Inflation falls from 5% to 4.8% - Economy - News - Moneyfacts


Inflation falls from 5% to 4.8%

Inflation falls from 5% to 4.8%

Category: Economy

Updated: 13/12/2011
First Published: 13/12/2011

This article was correct at the time of publication. It is now over 6 months old so the content may be out of date.

The Consumer Prices Index (CPI) fell from 5% to 4.8% in November, figures from the Office for National Statistics (ONS) show.

The Retail Prices Index, which includes mortgage interest payments, also fell by 0.2% in the month, from 5.4% to 5.2%.

A number of factors contributed to the fall in inflation, including a slowdown in food price increases.

The rising costs of transport, clothes and furniture also slowed down in the month, although this was partially offset by rises in alcohol, tobacco and energy prices.

Despite the falls, the rate of inflation remains well in excess of the official target of 2%.

Research conducted by shows that to beat inflation, a basic rate taxpayer at 20% needs to find a savings account paying 6.00% per annum, while a higher rate taxpayer at 40% needs to find an account paying at least 8.00%.

Today there is not a single savings account that taxpayers can choose to negate the effects of tax and inflation whether it is CPI at 4.8% or RPI at 5.2%.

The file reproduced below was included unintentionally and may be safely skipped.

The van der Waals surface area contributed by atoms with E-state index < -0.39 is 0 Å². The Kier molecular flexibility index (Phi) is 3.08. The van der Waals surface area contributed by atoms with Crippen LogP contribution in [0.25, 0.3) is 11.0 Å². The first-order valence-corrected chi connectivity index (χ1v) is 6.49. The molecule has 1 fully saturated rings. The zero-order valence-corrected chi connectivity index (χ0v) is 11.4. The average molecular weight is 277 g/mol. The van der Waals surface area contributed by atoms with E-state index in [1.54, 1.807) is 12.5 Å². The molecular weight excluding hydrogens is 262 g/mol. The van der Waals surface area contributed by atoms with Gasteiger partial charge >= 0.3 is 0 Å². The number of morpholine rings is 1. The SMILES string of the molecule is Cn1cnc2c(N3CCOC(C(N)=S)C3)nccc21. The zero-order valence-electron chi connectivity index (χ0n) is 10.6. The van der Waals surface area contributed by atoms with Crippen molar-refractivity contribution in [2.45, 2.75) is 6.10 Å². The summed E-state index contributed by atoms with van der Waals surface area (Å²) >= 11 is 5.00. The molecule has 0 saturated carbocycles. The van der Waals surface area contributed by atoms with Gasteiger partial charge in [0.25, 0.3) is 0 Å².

The effect of inflation on savings means that £10,000 invested five years ago, allowing for average interest and tax at 20%, would have the spending power of just £9,210 today.

"Savers continue to lose out to inflation even though the rate fell today," said Sylvia Waycot, spokesperson for

"With returns so low and inflation unsteady, people don't know which way to turn.

"Today's rate of inflation means hundreds of thousands of savers need an account paying a staggering 6.00% before they earn a real rate of return on their savings and yet the average no notice savings account only pays a miserly 0.93%.

"Over the last year the number of savings accounts that beat inflation for basic rate taxpayers has dropped successively from 57 to absolutely none, which must leave savers wondering why they save at all."

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